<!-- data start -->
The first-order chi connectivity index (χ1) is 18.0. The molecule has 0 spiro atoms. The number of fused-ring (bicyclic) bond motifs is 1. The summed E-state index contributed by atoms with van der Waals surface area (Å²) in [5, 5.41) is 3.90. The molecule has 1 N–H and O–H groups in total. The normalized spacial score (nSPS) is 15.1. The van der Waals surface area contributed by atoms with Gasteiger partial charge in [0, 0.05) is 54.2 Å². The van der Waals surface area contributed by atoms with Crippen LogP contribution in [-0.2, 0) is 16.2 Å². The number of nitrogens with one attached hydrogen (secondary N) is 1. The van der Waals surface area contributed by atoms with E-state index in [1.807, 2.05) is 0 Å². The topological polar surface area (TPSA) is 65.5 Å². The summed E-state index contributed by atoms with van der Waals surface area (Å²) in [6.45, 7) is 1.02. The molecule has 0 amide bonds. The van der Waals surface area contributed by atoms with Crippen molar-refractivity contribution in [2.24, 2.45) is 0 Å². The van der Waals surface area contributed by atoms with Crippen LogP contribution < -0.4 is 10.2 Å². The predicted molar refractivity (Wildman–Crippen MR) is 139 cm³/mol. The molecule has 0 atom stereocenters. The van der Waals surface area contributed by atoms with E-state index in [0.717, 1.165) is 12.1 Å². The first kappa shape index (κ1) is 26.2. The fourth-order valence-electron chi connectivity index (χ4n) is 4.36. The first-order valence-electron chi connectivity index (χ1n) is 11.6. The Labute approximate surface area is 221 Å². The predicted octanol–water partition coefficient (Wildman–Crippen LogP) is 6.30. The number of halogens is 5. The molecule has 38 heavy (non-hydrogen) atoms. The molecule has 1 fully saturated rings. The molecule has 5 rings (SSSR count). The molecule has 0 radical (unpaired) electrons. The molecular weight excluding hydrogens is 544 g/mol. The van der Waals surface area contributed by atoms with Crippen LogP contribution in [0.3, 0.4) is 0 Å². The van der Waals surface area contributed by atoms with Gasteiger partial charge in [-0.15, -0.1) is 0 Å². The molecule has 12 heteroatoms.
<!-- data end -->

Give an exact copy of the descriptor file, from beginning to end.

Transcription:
The first-order chi connectivity index (χ1) is 18.0. The molecule has 0 spiro atoms. The number of fused-ring (bicyclic) bond motifs is 1. The summed E-state index contributed by atoms with van der Waals surface area (Å²) in [5, 5.41) is 3.90. The molecule has 1 N–H and O–H groups in total. The normalized spacial score (nSPS) is 15.1. The van der Waals surface area contributed by atoms with Gasteiger partial charge in [0, 0.05) is 54.2 Å². The van der Waals surface area contributed by atoms with Crippen LogP contribution in [-0.2, 0) is 16.2 Å². The number of nitrogens with one attached hydrogen (secondary N) is 1. The van der Waals surface area contributed by atoms with E-state index in [1.807, 2.05) is 0 Å². The topological polar surface area (TPSA) is 65.5 Å². The summed E-state index contributed by atoms with van der Waals surface area (Å²) in [6.45, 7) is 1.02. The molecule has 0 amide bonds. The van der Waals surface area contributed by atoms with Crippen molar-refractivity contribution in [2.24, 2.45) is 0 Å². The van der Waals surface area contributed by atoms with Crippen LogP contribution < -0.4 is 10.2 Å². The predicted molar refractivity (Wildman–Crippen MR) is 139 cm³/mol. The molecule has 0 atom stereocenters. The van der Waals surface area contributed by atoms with E-state index in [0.717, 1.165) is 12.1 Å². The first kappa shape index (κ1) is 26.2. The fourth-order valence-electron chi connectivity index (χ4n) is 4.36. The first-order valence-electron chi connectivity index (χ1n) is 11.6. The Labute approximate surface area is 221 Å². The predicted octanol–water partition coefficient (Wildman–Crippen LogP) is 6.30. The number of halogens is 5. The molecule has 38 heavy (non-hydrogen) atoms. The molecule has 1 fully saturated rings. The molecule has 5 rings (SSSR count). The molecule has 0 radical (unpaired) electrons. The molecular weight excluding hydrogens is 544 g/mol. The van der Waals surface area contributed by atoms with Crippen LogP contribution in [0.3, 0.4) is 0 Å². The van der Waals surface area contributed by atoms with Gasteiger partial charge in [-0.15, -0.1) is 0 Å². The molecule has 12 heteroatoms.